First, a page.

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Old 07-04-2018, 04:31 PM   #1
Kevin7
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Why the 3500 foot elevation rule for camping in the Adirondacks?

Does DEC give a reason for restricting at-large (unofficial) camping to below 3500 feet?
I understand that they wouldn't want people camping near fragile alpine areas - but those are more than a thousand feet above that limit.
I doubt that there is any good specific reason not to allow camping at least up to 4000 feet. I suspect that the purpose of the rule is to reduce pressure on the park by just being restrictive, making it hard to camp in desirable locations, thereby making camping less attractive and less popular.
It seems misguided to me, however. Campers make up a rather small part of the pressure on the High Peaks, and "at large" campers make up a very small part of the traffic.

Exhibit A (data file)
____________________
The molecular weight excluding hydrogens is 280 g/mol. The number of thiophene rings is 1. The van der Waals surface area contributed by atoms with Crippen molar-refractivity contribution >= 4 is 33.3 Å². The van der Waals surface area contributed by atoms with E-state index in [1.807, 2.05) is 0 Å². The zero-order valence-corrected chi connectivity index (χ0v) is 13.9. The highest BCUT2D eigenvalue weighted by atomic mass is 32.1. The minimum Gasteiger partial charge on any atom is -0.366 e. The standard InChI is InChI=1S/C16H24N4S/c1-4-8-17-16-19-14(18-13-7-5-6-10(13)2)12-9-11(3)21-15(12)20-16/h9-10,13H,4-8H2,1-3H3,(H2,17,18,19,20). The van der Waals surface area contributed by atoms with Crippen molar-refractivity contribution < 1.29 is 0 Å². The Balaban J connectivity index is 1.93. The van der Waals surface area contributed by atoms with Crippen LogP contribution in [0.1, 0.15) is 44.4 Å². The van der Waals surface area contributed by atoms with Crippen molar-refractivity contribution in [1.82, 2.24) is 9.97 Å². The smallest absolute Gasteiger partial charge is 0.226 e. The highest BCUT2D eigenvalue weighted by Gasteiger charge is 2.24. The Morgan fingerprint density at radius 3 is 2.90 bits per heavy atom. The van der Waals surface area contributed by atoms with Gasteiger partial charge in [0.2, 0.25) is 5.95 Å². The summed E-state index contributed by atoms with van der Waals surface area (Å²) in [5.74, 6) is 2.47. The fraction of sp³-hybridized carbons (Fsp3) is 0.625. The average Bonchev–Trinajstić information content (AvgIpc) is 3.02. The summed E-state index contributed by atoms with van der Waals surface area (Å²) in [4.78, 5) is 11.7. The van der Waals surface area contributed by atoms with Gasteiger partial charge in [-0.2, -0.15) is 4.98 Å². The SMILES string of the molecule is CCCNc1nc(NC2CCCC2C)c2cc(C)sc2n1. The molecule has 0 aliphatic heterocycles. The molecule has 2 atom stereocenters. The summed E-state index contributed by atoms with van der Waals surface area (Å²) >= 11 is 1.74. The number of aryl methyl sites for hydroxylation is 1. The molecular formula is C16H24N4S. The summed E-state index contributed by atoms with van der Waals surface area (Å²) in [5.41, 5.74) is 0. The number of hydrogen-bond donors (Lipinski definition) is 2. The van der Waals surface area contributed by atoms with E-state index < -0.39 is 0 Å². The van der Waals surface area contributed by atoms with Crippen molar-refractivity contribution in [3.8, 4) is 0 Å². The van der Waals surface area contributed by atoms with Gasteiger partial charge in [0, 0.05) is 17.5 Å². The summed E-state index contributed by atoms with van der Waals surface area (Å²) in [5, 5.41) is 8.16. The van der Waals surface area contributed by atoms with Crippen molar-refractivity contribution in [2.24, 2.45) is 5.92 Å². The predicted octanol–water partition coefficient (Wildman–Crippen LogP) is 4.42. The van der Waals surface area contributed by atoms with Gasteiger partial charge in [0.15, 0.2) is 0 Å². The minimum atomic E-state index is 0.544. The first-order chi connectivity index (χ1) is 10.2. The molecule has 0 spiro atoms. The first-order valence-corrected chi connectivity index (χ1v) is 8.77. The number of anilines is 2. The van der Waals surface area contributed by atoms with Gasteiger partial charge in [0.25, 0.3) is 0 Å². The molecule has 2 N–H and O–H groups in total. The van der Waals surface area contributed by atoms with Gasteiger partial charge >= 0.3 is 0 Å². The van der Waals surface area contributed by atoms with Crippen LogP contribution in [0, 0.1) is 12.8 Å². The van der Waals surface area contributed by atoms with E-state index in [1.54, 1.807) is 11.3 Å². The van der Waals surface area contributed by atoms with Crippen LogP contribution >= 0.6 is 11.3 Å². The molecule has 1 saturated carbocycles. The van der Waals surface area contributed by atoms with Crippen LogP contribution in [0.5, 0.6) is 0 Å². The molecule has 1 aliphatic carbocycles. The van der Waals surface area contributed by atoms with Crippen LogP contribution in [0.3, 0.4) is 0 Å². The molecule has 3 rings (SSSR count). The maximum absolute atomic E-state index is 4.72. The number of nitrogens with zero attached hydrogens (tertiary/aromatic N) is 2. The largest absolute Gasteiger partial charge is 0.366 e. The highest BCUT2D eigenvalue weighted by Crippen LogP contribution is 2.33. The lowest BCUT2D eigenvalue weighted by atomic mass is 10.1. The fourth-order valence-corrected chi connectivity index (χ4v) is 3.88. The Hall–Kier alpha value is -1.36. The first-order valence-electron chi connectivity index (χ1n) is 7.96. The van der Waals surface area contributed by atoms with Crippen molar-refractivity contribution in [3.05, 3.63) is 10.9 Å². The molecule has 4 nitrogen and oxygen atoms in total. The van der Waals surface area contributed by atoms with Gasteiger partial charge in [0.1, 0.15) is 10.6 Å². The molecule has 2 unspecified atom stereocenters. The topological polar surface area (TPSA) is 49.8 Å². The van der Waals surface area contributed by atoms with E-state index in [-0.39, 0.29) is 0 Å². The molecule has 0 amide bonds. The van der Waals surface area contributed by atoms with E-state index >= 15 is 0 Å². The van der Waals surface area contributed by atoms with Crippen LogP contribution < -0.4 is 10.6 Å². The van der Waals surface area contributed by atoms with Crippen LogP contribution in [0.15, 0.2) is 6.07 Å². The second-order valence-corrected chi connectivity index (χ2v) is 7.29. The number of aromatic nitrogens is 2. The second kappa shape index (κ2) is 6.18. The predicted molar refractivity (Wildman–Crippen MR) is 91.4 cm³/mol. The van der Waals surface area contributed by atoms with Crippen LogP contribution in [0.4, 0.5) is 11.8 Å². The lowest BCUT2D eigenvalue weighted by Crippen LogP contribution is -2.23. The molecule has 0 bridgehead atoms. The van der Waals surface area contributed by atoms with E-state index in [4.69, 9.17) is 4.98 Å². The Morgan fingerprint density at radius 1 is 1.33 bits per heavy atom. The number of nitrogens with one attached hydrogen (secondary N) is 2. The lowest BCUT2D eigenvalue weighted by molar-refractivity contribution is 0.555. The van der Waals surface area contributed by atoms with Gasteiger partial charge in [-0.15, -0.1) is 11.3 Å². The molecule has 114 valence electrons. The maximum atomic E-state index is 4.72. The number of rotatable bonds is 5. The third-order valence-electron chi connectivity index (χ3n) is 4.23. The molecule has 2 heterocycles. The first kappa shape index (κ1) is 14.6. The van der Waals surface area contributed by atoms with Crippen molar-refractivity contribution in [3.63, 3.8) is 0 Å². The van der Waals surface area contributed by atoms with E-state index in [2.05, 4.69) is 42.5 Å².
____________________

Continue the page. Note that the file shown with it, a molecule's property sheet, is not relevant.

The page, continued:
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Old 07-04-2018, 05:59 PM   #2
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I believe alpine vegetation is stated as a reason. I do not believe the rule applies in winter, so you could always go then!
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Old 07-05-2018, 01:06 PM   #3
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You can find a lot of good information about any area in the 'daks by reading the UMP for the area. https://www.dec.ny.gov/docs/lands_fo...pdf/hpwump.pdf

From the High Peaks UMP: (my bold)
"HIGH PEAKS ADVISORY COMMITTEE (1974-1977)
In 1974 APA requested DEC review its interior management policies and
investigate ways to best implement the APSLMP. A 15 member independent committee
was formed and met over a three year period culminating in a published report issued in
1979. The committee examined a variety of issues, but its principal focus was on
recreational overuse. The Committee, in part, concluded:
!!Use is excessively concentrated in the eastern High Peaks as contrasted to other segments.
!!There was not enough trail maintenance funds or crews to correct trail
deterioration.